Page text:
NPR logo

Obama Defends Releasing Interrogation Memos

  • Download
  • <iframe src="" width="100%" height="290" frameborder="0" scrolling="no" title="NPR embedded audio player">
  • Transcript
Obama Defends Releasing Interrogation Memos


Obama Defends Releasing Interrogation Memos

Obama Defends Releasing Interrogation Memos

  • Download
  • <iframe src="" width="100%" height="290" frameborder="0" scrolling="no" title="NPR embedded audio player">
  • Transcript

President Obama visited the CIA, where he discussed the decision to release Justice Department memos that provided the legal justification for certain interrogation techniques that many consider torture. The visit on Monday was seen as an attempt to reassure the agency, which says it was following the law when conducting harsh interrogations.


It's MORNING EDITION from NPR News. Steve Inskeep is in Detroit on assignment. I'm Renee Montagne. And it's been a rough few days for the CIA. The release of four secret memos has focused new attention on the agency's interrogation program. Those memos detail legal guidance for the CIA during the Bush administration and they've prompted calls for congressional inquiries and for criminal prosecution. Against that backdrop, President Obama paid a visit, yesterday, to CIA Headquarters and as NPR's Mary Louise Kelly reports, he got a surprisingly warm welcome.

MARY LOUISE KELLY: It was such a warm welcome, actually, that President Obama's first challenge was to quiet the crowd.

(Soundbite of crowd shouting)

President BARACK OBAMA: Thank you.

KELLY: In the end, Mr. Obama left the job to CIA Director Leon Panetta.

Mr. LEON PANETTA (CIA Director): Thank you very, very, very, much.

(Soundbite of crowd shouting)

Mr. PANETTA: This is a very loud welcome...

(Soundbite of laughter)

Mr. PANETTA: ...from a group that's supposed to be silent warriors.

(Soundbite of applause)

KELLY: Clearly the silent warriors of the CIA needed to blow off some steam. President Obama told agency employees he understands it has been a tough time.

President OBAMA: Don't be discouraged that we have to acknowledge potentially we've made some mistakes, that's how we learn.

KELLY: The roaring reception for President Obama belies the deep concern many CIA officials feel over his decision to declassify the memos. On Fox News this past weekend, former CIA Director Mike Hayden argued that the decision puts current CIA officers in, quote, "a horrible position" - worried they could be prosecuted later for actions they had been assured were legal.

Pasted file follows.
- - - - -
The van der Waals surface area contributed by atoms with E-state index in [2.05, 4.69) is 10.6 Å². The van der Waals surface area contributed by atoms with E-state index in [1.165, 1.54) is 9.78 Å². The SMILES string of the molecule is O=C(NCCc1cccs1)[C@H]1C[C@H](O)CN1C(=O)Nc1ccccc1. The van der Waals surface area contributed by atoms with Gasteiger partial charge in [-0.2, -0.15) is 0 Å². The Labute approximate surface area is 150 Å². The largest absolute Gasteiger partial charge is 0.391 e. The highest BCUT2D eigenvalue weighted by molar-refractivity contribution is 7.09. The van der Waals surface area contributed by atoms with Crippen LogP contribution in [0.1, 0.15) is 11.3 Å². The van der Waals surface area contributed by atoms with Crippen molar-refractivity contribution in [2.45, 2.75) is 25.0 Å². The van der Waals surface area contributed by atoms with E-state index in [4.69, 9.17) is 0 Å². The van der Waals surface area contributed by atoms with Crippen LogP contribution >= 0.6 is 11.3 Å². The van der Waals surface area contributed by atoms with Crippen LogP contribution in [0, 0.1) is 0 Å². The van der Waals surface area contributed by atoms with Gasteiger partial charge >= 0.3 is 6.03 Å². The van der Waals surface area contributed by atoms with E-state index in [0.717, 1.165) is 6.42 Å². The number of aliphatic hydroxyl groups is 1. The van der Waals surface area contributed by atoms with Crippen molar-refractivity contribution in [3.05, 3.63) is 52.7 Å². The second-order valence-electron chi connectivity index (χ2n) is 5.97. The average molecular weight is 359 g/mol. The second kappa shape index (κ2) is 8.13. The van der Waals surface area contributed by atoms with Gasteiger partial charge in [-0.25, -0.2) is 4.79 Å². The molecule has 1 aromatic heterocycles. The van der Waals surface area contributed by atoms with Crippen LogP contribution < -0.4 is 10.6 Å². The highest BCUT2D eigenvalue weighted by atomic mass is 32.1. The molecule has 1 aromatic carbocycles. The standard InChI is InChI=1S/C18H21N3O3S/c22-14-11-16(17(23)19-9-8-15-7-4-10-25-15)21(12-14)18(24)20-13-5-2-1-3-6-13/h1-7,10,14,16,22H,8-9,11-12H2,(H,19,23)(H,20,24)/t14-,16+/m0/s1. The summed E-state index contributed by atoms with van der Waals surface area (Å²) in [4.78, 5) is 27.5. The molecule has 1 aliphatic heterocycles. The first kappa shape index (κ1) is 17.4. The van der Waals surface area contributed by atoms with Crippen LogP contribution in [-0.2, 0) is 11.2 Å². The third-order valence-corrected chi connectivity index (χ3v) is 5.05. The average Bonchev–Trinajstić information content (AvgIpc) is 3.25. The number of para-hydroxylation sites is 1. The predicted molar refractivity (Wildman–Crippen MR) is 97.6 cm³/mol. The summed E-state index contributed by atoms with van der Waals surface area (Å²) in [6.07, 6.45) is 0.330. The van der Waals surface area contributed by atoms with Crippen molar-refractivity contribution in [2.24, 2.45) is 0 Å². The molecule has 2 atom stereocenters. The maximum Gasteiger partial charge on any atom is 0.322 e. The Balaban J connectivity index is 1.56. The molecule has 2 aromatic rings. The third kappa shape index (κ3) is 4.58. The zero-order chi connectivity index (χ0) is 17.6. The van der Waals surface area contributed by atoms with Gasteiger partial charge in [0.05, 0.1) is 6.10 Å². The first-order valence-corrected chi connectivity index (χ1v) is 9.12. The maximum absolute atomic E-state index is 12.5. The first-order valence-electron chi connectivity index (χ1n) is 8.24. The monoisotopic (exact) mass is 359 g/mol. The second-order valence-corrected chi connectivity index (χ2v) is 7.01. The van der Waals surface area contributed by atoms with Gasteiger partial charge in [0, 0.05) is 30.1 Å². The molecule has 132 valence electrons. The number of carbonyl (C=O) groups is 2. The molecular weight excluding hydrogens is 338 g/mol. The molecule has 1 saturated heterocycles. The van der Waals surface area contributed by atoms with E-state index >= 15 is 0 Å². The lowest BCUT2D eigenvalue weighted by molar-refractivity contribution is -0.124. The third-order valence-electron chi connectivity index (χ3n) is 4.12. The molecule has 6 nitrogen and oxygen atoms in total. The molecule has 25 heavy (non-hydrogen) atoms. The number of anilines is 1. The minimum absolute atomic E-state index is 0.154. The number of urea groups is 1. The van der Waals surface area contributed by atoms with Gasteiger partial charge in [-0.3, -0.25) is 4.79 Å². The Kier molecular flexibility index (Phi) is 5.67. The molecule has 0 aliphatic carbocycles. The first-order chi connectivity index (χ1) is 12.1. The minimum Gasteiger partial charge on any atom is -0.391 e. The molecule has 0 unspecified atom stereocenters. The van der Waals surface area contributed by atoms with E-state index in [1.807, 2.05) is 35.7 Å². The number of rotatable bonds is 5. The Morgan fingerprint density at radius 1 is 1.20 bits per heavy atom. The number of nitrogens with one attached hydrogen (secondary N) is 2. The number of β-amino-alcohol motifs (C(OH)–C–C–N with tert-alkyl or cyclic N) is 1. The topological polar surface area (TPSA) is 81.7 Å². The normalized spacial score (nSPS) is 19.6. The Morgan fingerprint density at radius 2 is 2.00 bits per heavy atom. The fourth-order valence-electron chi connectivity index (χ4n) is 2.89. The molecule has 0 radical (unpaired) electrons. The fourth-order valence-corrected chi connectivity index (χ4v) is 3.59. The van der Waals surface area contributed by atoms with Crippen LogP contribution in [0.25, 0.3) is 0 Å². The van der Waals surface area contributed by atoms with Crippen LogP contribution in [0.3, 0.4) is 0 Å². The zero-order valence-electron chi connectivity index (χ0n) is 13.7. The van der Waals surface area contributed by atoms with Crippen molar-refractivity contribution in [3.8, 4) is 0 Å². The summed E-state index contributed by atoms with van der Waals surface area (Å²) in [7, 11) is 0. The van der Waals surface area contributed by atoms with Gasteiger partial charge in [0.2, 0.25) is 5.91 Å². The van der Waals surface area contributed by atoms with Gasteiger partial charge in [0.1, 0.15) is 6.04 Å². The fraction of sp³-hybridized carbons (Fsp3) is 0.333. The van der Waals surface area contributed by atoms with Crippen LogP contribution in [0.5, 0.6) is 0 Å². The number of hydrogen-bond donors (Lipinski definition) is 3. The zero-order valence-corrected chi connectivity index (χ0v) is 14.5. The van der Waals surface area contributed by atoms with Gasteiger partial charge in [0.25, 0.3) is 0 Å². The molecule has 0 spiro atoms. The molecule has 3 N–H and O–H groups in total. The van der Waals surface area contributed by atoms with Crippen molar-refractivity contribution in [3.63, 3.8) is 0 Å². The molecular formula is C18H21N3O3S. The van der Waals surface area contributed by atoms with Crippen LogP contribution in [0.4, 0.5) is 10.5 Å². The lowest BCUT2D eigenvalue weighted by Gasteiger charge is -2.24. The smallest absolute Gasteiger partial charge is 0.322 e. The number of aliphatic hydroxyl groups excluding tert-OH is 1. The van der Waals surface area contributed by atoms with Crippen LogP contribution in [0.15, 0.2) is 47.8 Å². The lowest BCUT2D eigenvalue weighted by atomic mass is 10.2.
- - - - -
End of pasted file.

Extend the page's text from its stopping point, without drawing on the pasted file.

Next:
Mr. MIKE HAYDEN (Former CIA Director): You're gonna have this agency, on the front line of defending you in this current war, playing back from the line.

KELLY: Playing back from the line meaning not taking risks to protect the country. Officially CIA interrogators now abide by the rules of the U.S. Army field manual. Waterboarding and other harsh interrogation techniques have been banned. But President Obama has also set up a task force to evaluate whether the Army manual provides enough flexibility for CIA interrogators. And the big question hanging over all this is what happens now, if the U.S. government finds itself holding a terrorist with knowledge of an upcoming attack on the U.S. who won't talk?

CIA Director Panetta was pressed on the question at his confirmation hearing back in February.

Mr. PANETTA: If we had a ticking bomb situation and obviously whatever was being used I felt was not sufficient, I would not hesitate to go the president of the United States and request whatever additional authority I would need.

KELLY: There seems to be a general consensus on this point that whatever legal guidelines the task force eventually agrees on, the president must still be able to grant the CIA emergency authorization for more aggressive tactics. Jeffrey Smith, former general counsel for the CIA, supports this position.

Mr. JEFFREY SMITH (Former General Counsel, CIA): But it is very clear to me that a very bright line is needed with respect to what can and cannot be done. You cannot have a system of interrogation that is based on the exception, because that bright line will not exist in the field and you will begin to get deviations from that, that could be potentially troublesome.

KELLY: Richard Kerr, former deputy director of the CIA, agrees that general interrogation guidelines should be enforced. He agrees that the president should have the authority to push beyond those guidelines in a true emergency. But Kerr says the public furor over the release of the memos has done real damage, that the lesson CIA officers will take away from this episode is that they may be punished for their actions.

Mr. RICHARD KERR (Former Deputy Director, CIA): Even if they were sanctioned by the president and by the attorney general, they would be, to be frank about it, they'd be looking over their shoulder at their own administration as much as they'd be worried about the enemy.

KELLY: President Obama has promised that CIA officers who acted in good faith won't face federal prosecution. But yesterday, the chair of the Senate intelligence committee said not so fast. California Democrat Dianne Feinstein, who is leading a Senate investigation of the CIA's interrogation program, sent a letter to Mr. Obama. She wrote that the investigation will be done by the end of the year, suggesting that until then the door to future prosecutions should remain open.

Mary Louise Kelly, NPR News, Washington.

Copyright © 2009 NPR. All rights reserved. Visit our website terms of use and permissions pages at for further information.

NPR transcripts are created on a rush deadline by Verb8tm, Inc., an NPR contractor, and produced using a proprietary transcription process developed with NPR. This text may not be in its final form and may be updated or revised in the future. Accuracy and availability may vary. The authoritative record of NPR’s programming is the audio record.